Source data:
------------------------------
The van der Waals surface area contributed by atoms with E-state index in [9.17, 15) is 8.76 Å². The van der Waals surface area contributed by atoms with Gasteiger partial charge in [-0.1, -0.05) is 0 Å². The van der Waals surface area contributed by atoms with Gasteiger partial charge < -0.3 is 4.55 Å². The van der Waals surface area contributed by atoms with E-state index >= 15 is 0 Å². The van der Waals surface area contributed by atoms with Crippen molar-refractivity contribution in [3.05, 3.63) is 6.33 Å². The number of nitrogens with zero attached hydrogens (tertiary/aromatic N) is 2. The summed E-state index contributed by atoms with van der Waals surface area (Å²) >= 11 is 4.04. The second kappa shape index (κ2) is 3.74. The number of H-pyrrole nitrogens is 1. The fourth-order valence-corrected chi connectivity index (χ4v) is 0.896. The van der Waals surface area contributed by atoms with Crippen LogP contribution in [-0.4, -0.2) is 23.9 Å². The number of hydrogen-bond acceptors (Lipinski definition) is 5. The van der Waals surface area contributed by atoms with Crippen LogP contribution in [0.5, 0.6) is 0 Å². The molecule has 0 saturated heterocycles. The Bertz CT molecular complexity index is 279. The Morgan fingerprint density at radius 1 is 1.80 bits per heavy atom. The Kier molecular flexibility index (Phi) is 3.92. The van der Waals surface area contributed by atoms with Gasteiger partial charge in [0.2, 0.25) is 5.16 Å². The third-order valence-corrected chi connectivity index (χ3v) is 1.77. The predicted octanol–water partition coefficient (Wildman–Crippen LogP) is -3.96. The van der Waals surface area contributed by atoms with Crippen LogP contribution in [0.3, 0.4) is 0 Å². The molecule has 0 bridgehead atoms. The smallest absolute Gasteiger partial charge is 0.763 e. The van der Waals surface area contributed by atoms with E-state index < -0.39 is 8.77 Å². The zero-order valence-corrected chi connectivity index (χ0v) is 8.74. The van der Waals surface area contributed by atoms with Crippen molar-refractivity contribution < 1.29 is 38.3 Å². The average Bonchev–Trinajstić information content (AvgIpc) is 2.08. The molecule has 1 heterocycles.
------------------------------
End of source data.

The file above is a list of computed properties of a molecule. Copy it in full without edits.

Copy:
The van der Waals surface area contributed by atoms with E-state index in [9.17, 15) is 8.76 Å². The van der Waals surface area contributed by atoms with Gasteiger partial charge in [-0.1, -0.05) is 0 Å². The van der Waals surface area contributed by atoms with Gasteiger partial charge < -0.3 is 4.55 Å². The van der Waals surface area contributed by atoms with E-state index >= 15 is 0 Å². The van der Waals surface area contributed by atoms with Crippen molar-refractivity contribution in [3.05, 3.63) is 6.33 Å². The number of nitrogens with zero attached hydrogens (tertiary/aromatic N) is 2. The summed E-state index contributed by atoms with van der Waals surface area (Å²) >= 11 is 4.04. The second kappa shape index (κ2) is 3.74. The number of H-pyrrole nitrogens is 1. The fourth-order valence-corrected chi connectivity index (χ4v) is 0.896. The van der Waals surface area contributed by atoms with Crippen LogP contribution in [-0.4, -0.2) is 23.9 Å². The number of hydrogen-bond acceptors (Lipinski definition) is 5. The van der Waals surface area contributed by atoms with Crippen LogP contribution in [0.5, 0.6) is 0 Å². The molecule has 0 saturated heterocycles. The Bertz CT molecular complexity index is 279. The Morgan fingerprint density at radius 1 is 1.80 bits per heavy atom. The Kier molecular flexibility index (Phi) is 3.92. The van der Waals surface area contributed by atoms with Gasteiger partial charge in [0.2, 0.25) is 5.16 Å². The third-order valence-corrected chi connectivity index (χ3v) is 1.77. The predicted octanol–water partition coefficient (Wildman–Crippen LogP) is -3.96. The van der Waals surface area contributed by atoms with Crippen LogP contribution in [0.3, 0.4) is 0 Å². The molecule has 0 bridgehead atoms. The smallest absolute Gasteiger partial charge is 0.763 e. The van der Waals surface area contributed by atoms with E-state index < -0.39 is 8.77 Å². The zero-order valence-corrected chi connectivity index (χ0v) is 8.74. The van der Waals surface area contributed by atoms with Crippen molar-refractivity contribution < 1.29 is 38.3 Å². The average Bonchev–Trinajstić information content (AvgIpc) is 2.08. The molecule has 1 heterocycles.